Excerpt from A Black Matter for the King by Matthew Willis & J.A. Ironside {With Giveaway!}

A Black Matter for the King by Matthew Willis & J.A. Ironside

Publication Date: September 7, 2018
Penmore Press LLC
Paperback & eBook; 302 Pages

Series: Oath and Crown #2
Genre: Historical Fiction/War


Now a political hostage in Falaise, Ælfgifa forms an unlikely friendship with William, Duke of Normandy. William has been swift to recognize her skills and exploit them to his advantage. However, unbeknownst to the duke, Gifa is acting as a spy for her brother, Harold Godwinson, a possible rival for the English throne currently in the failing grip of Edward the Confessor. Homesick and alienated by the Norman court, Gifa is torn between the Duke's trust and the duty she owes her family.

William has subdued his dissenting nobles, and a united Normandy is within his grasp. But the tides of power and influence are rarely still. As William’s stature grows, the circle of those he can trust shrinks. Beyond the English Channel, William has received news of Edward's astonishing decree regarding the succession. Ælfgifa returns to an England where an undercurrent of discontent bubbles beneath the surface. An England that may soon erupt in conflict as one king dies and another is chosen.

The ambitions of two powerful men will decide the fates of rival cultures in a single battle at Hastings that will change England, Europe, and the world in this compelling conclusion to the Oath & Crown series on the life and battles of William the Conqueror.

"There is little which is quite so exciting for me as discovering afresh, new talent in historical writing. In Willis and Ironside I feel I've found two writers who can carry me back to the past and can show me a time when, amid the brutality and irrationality of politics, there were still great characters, men of vision and daring, and women of intelligence and foresight. In fact these stories are a lot more than a short war series. They are a rich, extraordinarily well-researched, and meticulously told history of love, jealousy, honour, betrayal, deceit and death. It gives one version - convincingly told - of the curious oath sworn by Harold to William, but it is also the story of different nations, different cultures, and the clash when two warlords desire the same thing. In case I hadn't made it obvious, I loved these books. Sweeping history, battles galore, treachery, a cast of glorious, well-depicted characters - all in all, a fabulous story told brilliantly." - Author Michael Jecks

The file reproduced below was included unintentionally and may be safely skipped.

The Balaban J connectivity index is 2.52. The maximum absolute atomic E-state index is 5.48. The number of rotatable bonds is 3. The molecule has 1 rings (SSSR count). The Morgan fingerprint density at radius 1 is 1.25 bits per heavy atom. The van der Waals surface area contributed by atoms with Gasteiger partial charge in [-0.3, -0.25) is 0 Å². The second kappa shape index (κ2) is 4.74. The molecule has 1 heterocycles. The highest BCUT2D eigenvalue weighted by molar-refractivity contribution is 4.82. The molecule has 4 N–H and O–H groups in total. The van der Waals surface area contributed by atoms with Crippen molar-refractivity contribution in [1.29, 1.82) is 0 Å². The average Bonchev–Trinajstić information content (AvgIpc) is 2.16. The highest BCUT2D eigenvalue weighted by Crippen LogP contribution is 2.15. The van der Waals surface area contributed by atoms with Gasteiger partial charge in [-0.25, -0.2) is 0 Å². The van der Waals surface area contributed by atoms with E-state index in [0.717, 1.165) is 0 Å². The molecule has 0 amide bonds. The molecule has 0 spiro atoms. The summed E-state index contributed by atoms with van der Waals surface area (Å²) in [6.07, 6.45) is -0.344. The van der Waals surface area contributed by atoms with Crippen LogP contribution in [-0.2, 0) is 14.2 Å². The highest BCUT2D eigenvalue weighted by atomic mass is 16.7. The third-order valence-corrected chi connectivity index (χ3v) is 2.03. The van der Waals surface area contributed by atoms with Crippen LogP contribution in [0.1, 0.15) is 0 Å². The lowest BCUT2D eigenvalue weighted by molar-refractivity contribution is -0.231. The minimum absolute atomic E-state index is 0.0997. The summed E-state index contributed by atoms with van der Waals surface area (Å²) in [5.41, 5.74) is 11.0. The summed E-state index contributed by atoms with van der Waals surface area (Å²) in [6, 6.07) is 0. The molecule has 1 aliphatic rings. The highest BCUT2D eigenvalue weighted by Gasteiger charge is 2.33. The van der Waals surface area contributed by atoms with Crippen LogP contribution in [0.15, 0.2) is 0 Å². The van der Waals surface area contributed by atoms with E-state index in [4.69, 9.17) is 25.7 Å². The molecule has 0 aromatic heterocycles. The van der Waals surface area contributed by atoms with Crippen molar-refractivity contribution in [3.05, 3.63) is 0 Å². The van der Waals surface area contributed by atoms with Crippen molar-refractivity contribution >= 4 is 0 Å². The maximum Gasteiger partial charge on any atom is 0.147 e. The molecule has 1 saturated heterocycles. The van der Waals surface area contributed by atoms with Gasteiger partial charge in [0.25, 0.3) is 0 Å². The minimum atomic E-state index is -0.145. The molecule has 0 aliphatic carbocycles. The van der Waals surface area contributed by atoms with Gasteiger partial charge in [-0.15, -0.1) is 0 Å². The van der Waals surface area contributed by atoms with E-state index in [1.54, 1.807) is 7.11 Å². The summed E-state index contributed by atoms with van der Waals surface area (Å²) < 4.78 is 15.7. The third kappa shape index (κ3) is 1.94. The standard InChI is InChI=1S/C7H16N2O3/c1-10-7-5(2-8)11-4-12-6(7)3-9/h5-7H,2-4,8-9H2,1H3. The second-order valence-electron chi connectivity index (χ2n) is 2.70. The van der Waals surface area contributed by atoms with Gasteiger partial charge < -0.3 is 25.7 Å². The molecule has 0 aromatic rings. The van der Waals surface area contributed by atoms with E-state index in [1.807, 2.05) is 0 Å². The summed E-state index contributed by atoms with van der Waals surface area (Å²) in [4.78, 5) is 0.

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“...I have apprehended some trespassers on my territory, if that's what you mean,” Gui replied. “Saxon dogs. Brigands, raiding the coastline, no doubt, harrying my people.”
If anyone had been raiding and harrying it was Gui. William was rarely free from complaints that Gui had been encroaching on the land of his neighbors, robbing, pillaging, interfering with passing shipping, and occasionally outright piracy. He always denied it and there was little enough proof. Until now.
“One of those brigands is one of the most powerful men in England,” William spat, “a man you would do well not to make an enemy of.” He leaned forward until his face was uncomfortably close to that of Gui. “And a man you would do well not to make into an enemy of mine, either.”
Gui moved his head back a touch, swiveling his eyes uncomfortably. It would be well for him if he was beginning to realize how much he had bitten off. “Perhaps. But the fact remains they were trespassing...”
“They were shipwrecked in a storm, you had no business detaining them.” William slapped the table. “Your duty as a nobleman was to give them succor and help them on their way.”
“We couldn't understand them,” Gui said, looking anywhere but at William. “How was I supposed to know who they were? And anyway, if one of them is noble I'm entitled to a ransom... a reward for ensuring their safe return.”
William just narrowed his eyes, and Gui did not push the point. He was clearly lying about knowing who the men in his dungeons were. “Safe? I want to see the Jarl of Wessex. To ensure his good treatment.”
Now a flash of panic crossed Gui's eyes. “But of course, Lord. I will send for him to be brought to us. In the meantime, are you sure you wouldn't like some food or wine after your journey?”
Stalling for time so Harold can be cleaned up and made presentable, no doubt. “That won't be necessary. I'll see him where he is. Don't trouble yourself. Have a guard lead me there.”